“Breeders are very clever, astute people, ” he says. “They are creating new hybrid lines all the time, developing lines for strong birds. They’ll maybe a breed a hen with its son, or a daughter with a cock, to make the strain stronger and create a really good bird. But if you inbreed too far, matching brothers and sisters for instance, it affects fertility and that’s the end. In some ways it’s very like a science, but I do think of it more as a hobby. You study a bird, see the eggs it lays, then use your best judgment to see how you can keep the line going. But I’m still learning.”
As with many fanciers, Lobb’s obsession is hereditary. One afternoon in 1924, his father attended a market stall in London and came across some eggs with a deep, dark-brown hue, unlike the pallid variety common at the time. Having purchased them, he took them home and tried to incubate rather than eat them. This decision was to bring about the successful birth of welsummers, making him one of the first fanciers in Britain to keep the breed. From then on, he looked after around 300 birds at any one time.
Lobb moved to Scotland from Burton-onT-rent, Staffordshire, with his family – wife Catherine, 46, and daughters Emily and Harriet, 10 – a year ago. His day job sees him working at St George’s Tron in the heart of Glasgow, and he is about to begin a new post training would-be gospel preachers. Given the demands of his work and hobby, the words of Jesus from Matthew 23 have particular resonance for Lobb: “How often would I have gathered thy children together, even as a hen gathereth her chickens under her wings, and ye would not.”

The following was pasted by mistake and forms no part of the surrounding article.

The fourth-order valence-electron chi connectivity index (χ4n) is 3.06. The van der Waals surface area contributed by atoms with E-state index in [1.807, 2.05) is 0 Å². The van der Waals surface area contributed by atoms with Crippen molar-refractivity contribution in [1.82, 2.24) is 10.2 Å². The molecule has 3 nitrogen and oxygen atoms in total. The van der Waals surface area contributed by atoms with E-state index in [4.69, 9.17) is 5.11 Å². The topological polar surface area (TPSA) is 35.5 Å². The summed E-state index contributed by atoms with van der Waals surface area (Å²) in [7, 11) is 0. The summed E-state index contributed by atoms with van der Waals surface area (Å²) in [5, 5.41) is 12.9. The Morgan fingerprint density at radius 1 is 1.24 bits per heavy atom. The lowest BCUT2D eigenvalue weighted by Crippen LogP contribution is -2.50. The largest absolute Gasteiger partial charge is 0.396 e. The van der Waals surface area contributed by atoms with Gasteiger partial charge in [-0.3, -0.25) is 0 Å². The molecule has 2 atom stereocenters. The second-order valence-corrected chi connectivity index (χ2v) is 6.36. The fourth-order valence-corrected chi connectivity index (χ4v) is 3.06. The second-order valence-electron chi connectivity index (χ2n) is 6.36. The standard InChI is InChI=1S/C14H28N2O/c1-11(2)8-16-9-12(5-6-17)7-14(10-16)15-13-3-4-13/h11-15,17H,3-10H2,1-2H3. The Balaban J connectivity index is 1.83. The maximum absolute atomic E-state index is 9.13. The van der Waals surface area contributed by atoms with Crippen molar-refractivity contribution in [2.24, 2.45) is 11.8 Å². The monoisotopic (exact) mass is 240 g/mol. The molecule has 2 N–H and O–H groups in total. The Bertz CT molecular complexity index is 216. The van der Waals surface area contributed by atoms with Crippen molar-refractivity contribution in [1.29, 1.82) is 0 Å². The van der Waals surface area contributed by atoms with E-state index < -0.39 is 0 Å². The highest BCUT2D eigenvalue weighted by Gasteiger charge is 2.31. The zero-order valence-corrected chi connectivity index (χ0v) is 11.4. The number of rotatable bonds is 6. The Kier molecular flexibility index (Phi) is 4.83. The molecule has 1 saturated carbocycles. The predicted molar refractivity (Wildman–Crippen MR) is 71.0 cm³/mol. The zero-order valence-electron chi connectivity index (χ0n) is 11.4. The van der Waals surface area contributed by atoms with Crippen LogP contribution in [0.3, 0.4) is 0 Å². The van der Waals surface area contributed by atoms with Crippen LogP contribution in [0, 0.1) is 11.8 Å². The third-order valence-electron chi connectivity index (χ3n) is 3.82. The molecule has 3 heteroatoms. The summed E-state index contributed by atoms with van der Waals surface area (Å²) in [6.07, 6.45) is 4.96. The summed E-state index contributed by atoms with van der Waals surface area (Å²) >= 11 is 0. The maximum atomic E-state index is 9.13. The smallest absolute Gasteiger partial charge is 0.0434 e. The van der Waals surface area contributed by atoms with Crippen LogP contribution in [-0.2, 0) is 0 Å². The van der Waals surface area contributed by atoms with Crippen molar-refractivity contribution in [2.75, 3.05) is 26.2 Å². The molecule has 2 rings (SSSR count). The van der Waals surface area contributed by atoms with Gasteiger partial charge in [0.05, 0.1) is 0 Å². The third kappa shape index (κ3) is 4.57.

Bynoon at the poultry tent in Peebles, greater numbers of exhibitors are gathering in advance of the judges’ rulings. Not all are of a pensionable age, either. Harry Fletcher, 14, lives on a nearby farm. A fully paid-up member of the local agricultural society, he has been breeding since he was eight. The task combines caring for his birds with school – tricky, given the size of his brood of 65 to 70 birds. Yet nothing can dampen his enthusiasm. His black australorp sits perched peacefully on his arm like a parrot as he watches Robin McEwan and his colleagues carry out their final rounds.